Dr. Chip Colwell is the editor-in-chief of SAPIENS, a co-host of the SAPIENS podcast, and the senior curator of anthropology at the Denver Museum of Nature & Science. He has authored and edited 11 books, most recently Plundered Skulls and Stolen Spirits: Inside the Fight to Reclaim Native America’s Culture. He currently lives in Denver, but he dreams of moving to Tristan da Cunha with his family and cat adopted from Mexico.
Dr. Esteban Gómez is a visual ethnographer and curator in the department of anthropology at the University of Denver. When he is not co-hosting the SAPIENS podcast, Esteban conducts ethnographic research on the educational and environmental problems affecting youth and established residents in Denver’s gentrified neighborhoods. At home, Esteban works tirelessly to perfect his dad jokes, with the sole purpose of one day embarrassing his son Benjamin.
Dr. Jen Shannon is a museum curator and an associate professor of cultural anthropology at the University of Colorado, Boulder, and a co-host of the SAPIENS podcast. She is the author of Our Lives: Collaboration, Native Voice, and the Making of the National Museum of the American Indian. Jen is also an avid ultimate frisbee player who embraces the “spirit of the game” and loves passing it on to the high schoolers she coaches.
Being Afghan in America: In the Field With Morwari Zafar
How does an immigrant become an “American”? SAPIENS host Esteban Gómez shares the story of Morwari Zafar, an anthropologist who has studied post-9/11 changes in Afghan-American communities across the U.S. From the first major wave of immigration in the late 1980s and early 1990s, to 9/11 and the U.S. invasion of Afghanistan, Afghan-American communities have been in flux, exemplifying the mysteries of group identity, dynamics among the diaspora, and nationhood.
What’s the Cost of Quinoa?
SAPIENS host Jen Shannon goes on a mission to find out how quinoa travels from fields to markets and discovers its complicated past and present: a bloody civil war that shook the nation, the chefs who tried to use food as a racial reconciliation project, and the current economic and social pressures small producers face when they take on huge risks to bring their product from field to market.
How to Care for the Dead
Scientists have thought about burial—the act of interring a dead body—as a distinctly human behavior. So what happened when a group of paleoanthropologists discovered a primitive hominid that may have entombed its dead? And how do modern-day humans respond when they are unable to find and care for the remains of their loved ones?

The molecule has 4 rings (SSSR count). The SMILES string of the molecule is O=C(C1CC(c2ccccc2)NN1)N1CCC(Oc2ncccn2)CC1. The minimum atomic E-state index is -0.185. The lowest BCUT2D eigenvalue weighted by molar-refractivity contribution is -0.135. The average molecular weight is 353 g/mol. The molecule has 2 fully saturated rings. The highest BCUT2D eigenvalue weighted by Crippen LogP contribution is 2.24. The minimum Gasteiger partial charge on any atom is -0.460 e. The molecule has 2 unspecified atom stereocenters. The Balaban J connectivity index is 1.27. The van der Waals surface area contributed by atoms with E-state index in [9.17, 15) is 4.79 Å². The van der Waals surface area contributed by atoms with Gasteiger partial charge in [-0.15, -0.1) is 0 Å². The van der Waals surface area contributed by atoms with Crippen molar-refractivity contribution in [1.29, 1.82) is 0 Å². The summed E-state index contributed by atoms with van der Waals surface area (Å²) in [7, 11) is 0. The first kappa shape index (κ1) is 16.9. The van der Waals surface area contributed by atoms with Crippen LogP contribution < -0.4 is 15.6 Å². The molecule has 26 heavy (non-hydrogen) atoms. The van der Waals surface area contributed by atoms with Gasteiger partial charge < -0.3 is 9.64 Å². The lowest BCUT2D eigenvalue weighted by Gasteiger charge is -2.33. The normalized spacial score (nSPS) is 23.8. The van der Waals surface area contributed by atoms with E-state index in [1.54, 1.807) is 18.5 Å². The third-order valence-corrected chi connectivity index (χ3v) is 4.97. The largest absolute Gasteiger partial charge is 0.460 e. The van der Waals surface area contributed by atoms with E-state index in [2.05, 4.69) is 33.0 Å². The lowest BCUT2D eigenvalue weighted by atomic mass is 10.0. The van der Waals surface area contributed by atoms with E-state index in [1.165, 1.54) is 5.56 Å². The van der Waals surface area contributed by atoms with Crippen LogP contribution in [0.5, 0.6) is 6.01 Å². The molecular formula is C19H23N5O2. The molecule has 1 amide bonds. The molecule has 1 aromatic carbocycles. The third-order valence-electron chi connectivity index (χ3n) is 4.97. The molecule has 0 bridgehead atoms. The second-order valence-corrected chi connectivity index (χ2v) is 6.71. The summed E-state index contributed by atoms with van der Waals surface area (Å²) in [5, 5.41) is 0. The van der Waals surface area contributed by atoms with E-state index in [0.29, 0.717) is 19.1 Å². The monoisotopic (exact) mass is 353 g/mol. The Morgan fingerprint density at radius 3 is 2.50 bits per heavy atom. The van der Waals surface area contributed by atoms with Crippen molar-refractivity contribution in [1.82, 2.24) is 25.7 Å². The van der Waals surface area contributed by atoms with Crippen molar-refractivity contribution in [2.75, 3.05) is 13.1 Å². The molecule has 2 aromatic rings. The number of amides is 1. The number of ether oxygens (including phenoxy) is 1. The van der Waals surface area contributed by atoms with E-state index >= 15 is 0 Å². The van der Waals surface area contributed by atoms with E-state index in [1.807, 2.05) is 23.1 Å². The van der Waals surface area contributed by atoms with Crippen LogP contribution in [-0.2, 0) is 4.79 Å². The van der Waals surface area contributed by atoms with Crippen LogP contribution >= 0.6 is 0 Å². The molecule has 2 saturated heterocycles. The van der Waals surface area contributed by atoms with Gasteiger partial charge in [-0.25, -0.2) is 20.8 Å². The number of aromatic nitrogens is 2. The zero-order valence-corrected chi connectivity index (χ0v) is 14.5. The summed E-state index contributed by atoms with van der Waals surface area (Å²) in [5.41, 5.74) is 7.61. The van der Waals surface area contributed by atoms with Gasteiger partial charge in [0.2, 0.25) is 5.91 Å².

What Carl Zimmer Learned About DNA, Identity, and Heredity
BONUS: Suprise! As a special holiday treat, the SAPIENS team is presenting this unedited conversation between SAPIENS host Chip Colwell and acclaimed science journalist Carl Zimmer about DNA, identity, and heredity. This conversation was previously excerpted in our episode “Is Your DNA You?” It took place in front of a live audience at the Denver Museum of Nature & Science on June 20, 2018.
Is Space a Human Place?
Episode 7: From space junk and the International Space Station to space colonization and SpaceX, space is becoming a more human place. What will it mean when we finally settle among the stars? We might relate to one another, and to these new environments, in novel ways—or we might not. SAPIENS host Jen Shannon probes the nascent field of space archaeology and looks to human understandings of exoplanets for answers.
Power Players: US Football and French Rugby
Episode 6: Some athletes seem larger than life. They are revered and imitated—and they seemingly hold a lot of power. But whether they feel empowered in their lives and choices off the field depends on a variety of complex factors. We explore the experiences of black college football players in the U.S. and Fijian rugby players who migrate to play on teams in France to learn more.
Closer to Home
Episode 5: What is home? Is it a physical space, a set of relationships, or a state of mind? SAPIENS host Esteban Gómez follows Amy Starecheski, a researcher who has studied how squatters went legit and secured homeownership in New York City, as she seeks to answer these questions and more. They move through some of of New York’s most fascinating neighborhoods and discuss how people have navigated massive restructuring and shifts in housing policy over the last century.
The Mastodon in the Room
Episode 4: Humans may have been in North America much earlier than previously thought. Is the evidence enough to rewrite history? SAPIENS co-hosts Chip Colwell and Jen Shannon talk to Steven and Kathleen Holen, archaeologists and co-authors of a controversial discovery. And they further evaluate the claims with the help of anthropologist Todd Braje.
Are You Ready for TEOTWAWKI?
Episode 3: It’s the end of the world as we know it. How do you feel? SAPIENS co-host Jen Shannon follows the trail of some contemporary preppers with the help of anthropologist Chad Huddleston. Then she dives into history with Tim Kohler, an archaeologist and expert on Ancestral Puebloan peoples of the U.S. Southwest.
Is Robot Empathy a Trap?
Episode 2: Can robots care? And why should we care if they do? SAPIENS host Jen Shannon meets Pepper the robot, and host Chip Colwell goes on a quest to find out how the robotics industry is (re)shaping intimacy in Japan. He speaks with anthropologists Jennifer Robertson, Daniel White, and Hirofumi Katsuno, all researchers who investigate the field of robotics, to learn more about what artificial emotion can teach us about what it means to be human.
Is Your DNA You?
Episode 1: What does your DNA have to do with who you are? On a journey for answers, the SAPIENS hosts take consumer DNA tests and confront murky, interconnected issues of identity and heredity. Their guides include science journalist Carl Zimmer and anthropologists Deborah Bolnick and Kim TallBear.